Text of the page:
• Identify how health care systems investing in Relationship-Based Care are improving interprofessional collaboration and cross-departmental teamwork.
  • Articulate how a culture grounded in mutual respect, trust, commitment, and accountability promotes well-being of patients, families, colleagues, and self.
  • Describe how all members of the health care team can experience joy and meaning in their work through full engagement and shared purpose.
  • Discuss how to cultivate a health care culture that promotes synergy between health care disciplines to bring the organization’s vision and mission to life in daily practice.
  • Identify best practices in interprofessional partnership resulting in improved health care outcomes.
  • Define ways in which technology can be a powerful vehicle for strengthening partnerships between the health care team and the patients and families they serve.

Don’t miss this exciting opportunity, we are looking forward to seeing you there!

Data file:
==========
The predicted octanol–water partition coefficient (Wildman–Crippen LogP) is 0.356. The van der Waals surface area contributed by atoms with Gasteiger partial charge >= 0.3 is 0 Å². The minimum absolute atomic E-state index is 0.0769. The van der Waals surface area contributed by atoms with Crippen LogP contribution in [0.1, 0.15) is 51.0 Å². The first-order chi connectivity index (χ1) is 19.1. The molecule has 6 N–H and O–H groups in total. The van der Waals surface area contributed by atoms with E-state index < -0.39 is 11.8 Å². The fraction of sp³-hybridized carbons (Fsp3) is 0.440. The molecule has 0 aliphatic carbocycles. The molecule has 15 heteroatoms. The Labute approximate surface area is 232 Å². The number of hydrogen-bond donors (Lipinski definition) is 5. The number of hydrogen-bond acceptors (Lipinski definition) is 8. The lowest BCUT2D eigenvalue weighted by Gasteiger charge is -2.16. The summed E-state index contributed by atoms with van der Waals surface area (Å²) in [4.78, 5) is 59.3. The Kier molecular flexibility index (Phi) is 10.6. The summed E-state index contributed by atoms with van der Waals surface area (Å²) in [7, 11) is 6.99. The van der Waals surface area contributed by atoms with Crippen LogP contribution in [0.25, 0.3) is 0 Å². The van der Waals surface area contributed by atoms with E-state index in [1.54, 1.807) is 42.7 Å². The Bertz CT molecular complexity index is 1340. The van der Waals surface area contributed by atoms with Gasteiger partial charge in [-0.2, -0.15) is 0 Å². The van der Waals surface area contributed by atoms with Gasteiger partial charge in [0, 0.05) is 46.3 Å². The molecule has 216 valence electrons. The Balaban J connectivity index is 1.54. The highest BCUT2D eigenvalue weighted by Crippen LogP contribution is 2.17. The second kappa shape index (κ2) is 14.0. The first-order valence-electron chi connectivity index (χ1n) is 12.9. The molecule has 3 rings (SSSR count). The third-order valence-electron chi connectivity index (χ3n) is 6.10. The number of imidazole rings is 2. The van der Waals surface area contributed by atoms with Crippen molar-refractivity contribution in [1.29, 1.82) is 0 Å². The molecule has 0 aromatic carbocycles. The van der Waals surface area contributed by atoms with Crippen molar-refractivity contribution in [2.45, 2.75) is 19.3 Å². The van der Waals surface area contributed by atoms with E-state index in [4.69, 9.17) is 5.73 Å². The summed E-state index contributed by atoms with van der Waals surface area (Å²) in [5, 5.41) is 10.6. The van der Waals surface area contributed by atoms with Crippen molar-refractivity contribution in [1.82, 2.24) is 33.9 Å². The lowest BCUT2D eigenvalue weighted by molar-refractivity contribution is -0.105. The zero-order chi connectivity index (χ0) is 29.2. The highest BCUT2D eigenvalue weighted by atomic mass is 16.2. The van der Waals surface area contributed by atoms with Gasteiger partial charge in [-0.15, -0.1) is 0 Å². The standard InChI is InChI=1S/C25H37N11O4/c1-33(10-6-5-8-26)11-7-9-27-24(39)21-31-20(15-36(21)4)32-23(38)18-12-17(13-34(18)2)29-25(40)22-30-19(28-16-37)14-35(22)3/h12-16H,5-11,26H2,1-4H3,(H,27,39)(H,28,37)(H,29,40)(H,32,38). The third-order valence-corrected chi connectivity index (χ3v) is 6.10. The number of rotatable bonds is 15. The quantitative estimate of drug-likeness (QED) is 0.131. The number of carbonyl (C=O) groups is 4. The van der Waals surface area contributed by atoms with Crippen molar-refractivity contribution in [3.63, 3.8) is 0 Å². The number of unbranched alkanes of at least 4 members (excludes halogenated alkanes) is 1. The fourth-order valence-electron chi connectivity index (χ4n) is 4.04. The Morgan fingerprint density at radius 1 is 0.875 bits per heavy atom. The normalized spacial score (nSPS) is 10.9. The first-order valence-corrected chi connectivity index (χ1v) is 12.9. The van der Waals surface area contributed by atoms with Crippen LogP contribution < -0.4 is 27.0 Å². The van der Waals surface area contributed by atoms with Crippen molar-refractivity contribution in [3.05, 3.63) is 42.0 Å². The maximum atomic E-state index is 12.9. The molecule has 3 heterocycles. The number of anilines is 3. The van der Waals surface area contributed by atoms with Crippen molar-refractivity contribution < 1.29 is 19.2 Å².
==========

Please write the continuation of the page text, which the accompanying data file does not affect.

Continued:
Memorial Day Remembrance: Nurses Serving! May 29, 2017

Posted by mariemanthey in Academia, History, Inspiration, Leadership, Professional Practice.
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Wartime nursing is unique, but also those periods in history tend to have an outsize effect on peacetime nursing as well. During World War II for example, huge changes took place. No one wants war, but we can honor those who served. I personally find this period fascinating, and with my work with the Heritage committee at the University of Minnesota School of Nursing’s Alumni Society, have been able to delve into it with great delight. Here are a few notes on some of what took place then, creating our present moment today.

As of 1943 the US Public Health Service had already funneled $ 5.7 m into nursing education, to stem the inevitable shortage of nurses, even as they knew that amount would be insufficient.

So Frances Payne Bolton, US Rep from Ohio, set in motion the Cadet Nurse Corps which was signed in to law that year. Under that program $150m was dispersed for scholarships and direct stipends – uniformly across the country, without regard for race and ethnicity, to all nursing schools.